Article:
“Bullshit. Rose said two men attacked her.”

“I didn’t know what to think!” Levi pleaded. “My main concern was hiding the body and keeping you and Rose safe.”

“Rose isn’t safe now,” said Truman. “Are you done with your story, Levi? Because we need to tell the FBI to go find Craig Rafferty.” He turned away and strode back to the house.

“When did you know?” Mercy whispered. “When did you know Craig had Rose?” A fine, frail thread connected her and her brother. A thread she’d repaired this week. Now it was close to breaking again.

“I don’t know that he has her,” Levi admitted. “I didn’t tell you right away because I wasn’t sure. I’m still not sure. I’m just guessing.”

“You’re lying. Where did you go at midnight?” The look on Levi’s face told her he’d suspected all along that Craig had been involved. Why didn’t he say something immediately?

Because it made him look bad.

Another hole ripped through her heart.

I can never trust him again.

His shoulders slumped. “I went to Craig’s to look. There’s no one there.”

“Damn you, Levi,” Mercy swore again, tears flooding her eyes, that thread stretching dangerously tight. “If Rose is dead, this is on you.”

Her brother started to cry.

THIRTY-SEVEN

Two hours later every available law enforcement officer had been mobilized, and Craig Rafferty was nowhere to be found.

After Levi’s confession, Truman had approached Jeff Garrison, Eddie, and Sheriff Ward Rhodes in the Kilpatrick kitchen. Speaking carefully to protect Mercy’s story, he told them that Rose had recently told Levi that she suspected Craig Rafferty had tried to break in to their house fifteen years ago. Karl Kilpatrick had been sitting with the officers and chimed in that Rose had heard a voice that night but had never known who’d been outside their home. Sheriff Ward asked if Karl had reported the disturbance back then and Karl had said, “Why would I? Nothing happened.”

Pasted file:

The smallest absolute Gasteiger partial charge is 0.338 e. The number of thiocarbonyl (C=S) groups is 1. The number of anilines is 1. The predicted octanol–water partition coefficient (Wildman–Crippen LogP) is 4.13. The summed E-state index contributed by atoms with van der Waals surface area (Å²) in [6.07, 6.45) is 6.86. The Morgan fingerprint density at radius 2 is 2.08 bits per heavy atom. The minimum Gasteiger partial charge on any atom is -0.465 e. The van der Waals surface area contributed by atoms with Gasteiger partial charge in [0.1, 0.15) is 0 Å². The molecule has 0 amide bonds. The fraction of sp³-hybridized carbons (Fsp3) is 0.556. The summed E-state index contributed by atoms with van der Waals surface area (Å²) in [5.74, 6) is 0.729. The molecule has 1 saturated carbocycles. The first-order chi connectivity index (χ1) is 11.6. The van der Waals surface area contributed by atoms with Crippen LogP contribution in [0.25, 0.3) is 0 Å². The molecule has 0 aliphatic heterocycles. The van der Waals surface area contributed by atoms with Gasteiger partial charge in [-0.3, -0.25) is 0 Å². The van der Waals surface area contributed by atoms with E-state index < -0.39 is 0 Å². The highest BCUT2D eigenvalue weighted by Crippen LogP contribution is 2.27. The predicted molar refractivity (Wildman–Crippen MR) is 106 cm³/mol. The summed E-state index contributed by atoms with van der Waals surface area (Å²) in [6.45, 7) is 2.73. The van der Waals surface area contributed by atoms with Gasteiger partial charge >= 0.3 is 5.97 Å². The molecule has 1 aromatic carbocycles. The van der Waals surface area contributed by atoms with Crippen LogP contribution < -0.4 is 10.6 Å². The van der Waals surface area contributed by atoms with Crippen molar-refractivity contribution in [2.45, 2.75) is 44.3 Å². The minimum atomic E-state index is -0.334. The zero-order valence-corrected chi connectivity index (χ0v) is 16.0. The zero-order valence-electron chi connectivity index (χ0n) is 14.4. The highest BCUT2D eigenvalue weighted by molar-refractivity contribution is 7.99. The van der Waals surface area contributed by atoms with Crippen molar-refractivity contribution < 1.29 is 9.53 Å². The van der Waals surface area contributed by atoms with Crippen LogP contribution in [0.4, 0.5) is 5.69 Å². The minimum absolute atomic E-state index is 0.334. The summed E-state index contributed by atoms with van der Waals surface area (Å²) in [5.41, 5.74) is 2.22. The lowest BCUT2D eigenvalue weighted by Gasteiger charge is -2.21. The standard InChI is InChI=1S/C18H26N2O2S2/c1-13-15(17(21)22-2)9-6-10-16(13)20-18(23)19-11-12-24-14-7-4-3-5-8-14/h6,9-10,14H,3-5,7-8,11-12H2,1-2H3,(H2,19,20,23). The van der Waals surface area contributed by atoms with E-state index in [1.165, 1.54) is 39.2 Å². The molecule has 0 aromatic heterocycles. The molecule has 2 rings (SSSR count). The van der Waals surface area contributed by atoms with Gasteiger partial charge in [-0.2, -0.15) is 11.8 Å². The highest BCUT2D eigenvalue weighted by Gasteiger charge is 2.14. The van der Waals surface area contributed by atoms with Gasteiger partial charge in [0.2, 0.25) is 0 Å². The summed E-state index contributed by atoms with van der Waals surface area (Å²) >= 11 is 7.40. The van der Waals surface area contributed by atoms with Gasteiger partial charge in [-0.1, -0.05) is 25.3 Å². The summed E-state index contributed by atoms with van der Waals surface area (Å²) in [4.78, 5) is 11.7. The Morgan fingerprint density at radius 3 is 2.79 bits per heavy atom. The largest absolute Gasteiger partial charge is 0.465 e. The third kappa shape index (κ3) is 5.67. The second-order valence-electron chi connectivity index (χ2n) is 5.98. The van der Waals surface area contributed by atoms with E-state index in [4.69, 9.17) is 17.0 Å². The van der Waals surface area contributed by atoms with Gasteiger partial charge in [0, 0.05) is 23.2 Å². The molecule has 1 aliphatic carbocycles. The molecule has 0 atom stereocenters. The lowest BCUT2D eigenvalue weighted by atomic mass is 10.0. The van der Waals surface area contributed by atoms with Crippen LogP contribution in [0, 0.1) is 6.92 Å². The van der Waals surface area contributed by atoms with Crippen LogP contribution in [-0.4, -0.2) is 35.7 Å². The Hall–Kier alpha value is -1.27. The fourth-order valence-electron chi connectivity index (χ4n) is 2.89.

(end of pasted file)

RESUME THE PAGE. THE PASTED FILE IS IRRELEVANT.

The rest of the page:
It was the strongest lead they had, and the officers had thrown everything they had into finding Craig Rafferty’s whereabouts.

Craig’s house was empty. His vehicle missing. Mike Bevins hadn’t seen him since they stopped by the Kilpatrick home last night to offer help. No one at the Bevins ranch had seen him after that. Jeff filed a request for his cell phone records, and officers continued patrols searching for his vehicle.

His disappearance encouraged them that they were on the right track.

Eddie had given Truman an odd look, asking why Levi hadn’t mentioned Craig earlier. Truman had shrugged and lied, saying Rose hadn’t been positive about the identification and Levi hadn’t wanted to send the investigation in the wrong direction. Eddie had nodded, holding Truman’s gaze, and Truman suspected he knew he was bending the truth.

The other officers had jumped on the lead, not caring about its source.

And it was looking solid.

But no one could find Craig Rafferty.

Jeff Garrison scribbled on a pad of paper. “Who are his friends? Where’s he hang out? Does he own any other properties? Does he go fishing or hunting and use someone’s cabin? If he’s got a hostage, he needs a place to hold her without any prying eyes.”

“That describes nearly every place around here,” Truman muttered.

“Get his boss over here,” Garrison continued. “I want to talk to the guys he works with. We need to know what he likes to do.”

“This is the first time he’s taken anyone,” Eddie pointed out. “Before, someone was always killed in their home. Why is he changing it up?”

“We thought the most recent kills were for the weapons,” Sheriff Rhodes stated. “Taking Rose Kilpatrick doesn’t have anything to do with weapons, does it?” He looked to Karl, who shook his head.

“I don’t have more than a dozen guns,” her father said. “And they’re all intact. I checked.”

“So he’s returned to killing and raping women after a fifteen-year hiatus?” the sheriff muttered.

Karl turned white.

“We don’t know that,” Truman interjected. “Taking Rose indicates a totally different goal.” He wanted to kick the sheriff in the ass for speaking like that in front of her father.

“What’s that goal?” Garrison asked, looking at the other men. “That will help us find her.”

The other men exchanged glances.

“After Rose visited the Bevins ranch yesterday,” Truman said slowly, “he might have decided she was fishing around to identify his voice from all those years ago. Since the prepper murders, we’ve been taking a hard look at the Jennifer Sanders and Gwen Vargas cases. He could be nervous that he’s about to be caught for those. So he eliminates the witness.”

“But taking Rose increases the heat,” countered Eddie.

“I didn’t say he was the sharpest tool in the shed,” said Truman.

“Rose and I talked about that attempted break-in the other day,” Mercy said.

Truman hadn’t heard her enter the room. Her eyes were red and wet. Dark shadows were smudged under them.

“She’s wondered for a long time whose voice she heard that night,” said Mercy. “I think me being in town and looking into the old murders has stirred things up.”

“You flushed out a killer?” Jeff asked.

***

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